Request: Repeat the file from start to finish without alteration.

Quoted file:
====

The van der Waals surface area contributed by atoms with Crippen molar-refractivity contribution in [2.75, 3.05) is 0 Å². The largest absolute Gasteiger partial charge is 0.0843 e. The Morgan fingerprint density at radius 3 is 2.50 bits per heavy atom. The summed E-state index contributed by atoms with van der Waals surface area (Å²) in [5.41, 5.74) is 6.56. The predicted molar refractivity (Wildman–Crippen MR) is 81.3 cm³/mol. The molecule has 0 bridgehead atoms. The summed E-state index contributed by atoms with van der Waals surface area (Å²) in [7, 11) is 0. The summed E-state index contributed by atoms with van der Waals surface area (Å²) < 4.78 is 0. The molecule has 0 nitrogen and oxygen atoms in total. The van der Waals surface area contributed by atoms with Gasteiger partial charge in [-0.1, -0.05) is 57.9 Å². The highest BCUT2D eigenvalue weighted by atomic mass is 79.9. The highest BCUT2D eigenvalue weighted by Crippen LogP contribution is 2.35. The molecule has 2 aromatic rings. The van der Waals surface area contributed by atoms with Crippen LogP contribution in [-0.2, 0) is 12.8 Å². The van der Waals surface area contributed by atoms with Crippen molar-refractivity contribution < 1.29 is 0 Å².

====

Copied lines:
The van der Waals surface area contributed by atoms with Crippen molar-refractivity contribution in [2.75, 3.05) is 0 Å². The largest absolute Gasteiger partial charge is 0.0843 e. The Morgan fingerprint density at radius 3 is 2.50 bits per heavy atom. The summed E-state index contributed by atoms with van der Waals surface area (Å²) in [5.41, 5.74) is 6.56. The predicted molar refractivity (Wildman–Crippen MR) is 81.3 cm³/mol. The molecule has 0 bridgehead atoms. The summed E-state index contributed by atoms with van der Waals surface area (Å²) in [7, 11) is 0. The summed E-state index contributed by atoms with van der Waals surface area (Å²) < 4.78 is 0. The molecule has 0 nitrogen and oxygen atoms in total. The van der Waals surface area contributed by atoms with Gasteiger partial charge in [-0.1, -0.05) is 57.9 Å². The highest BCUT2D eigenvalue weighted by atomic mass is 79.9. The highest BCUT2D eigenvalue weighted by Crippen LogP contribution is 2.35. The molecule has 2 aromatic rings. The van der Waals surface area contributed by atoms with Crippen LogP contribution in [-0.2, 0) is 12.8 Å². The van der Waals surface area contributed by atoms with Crippen molar-refractivity contribution < 1.29 is 0 Å².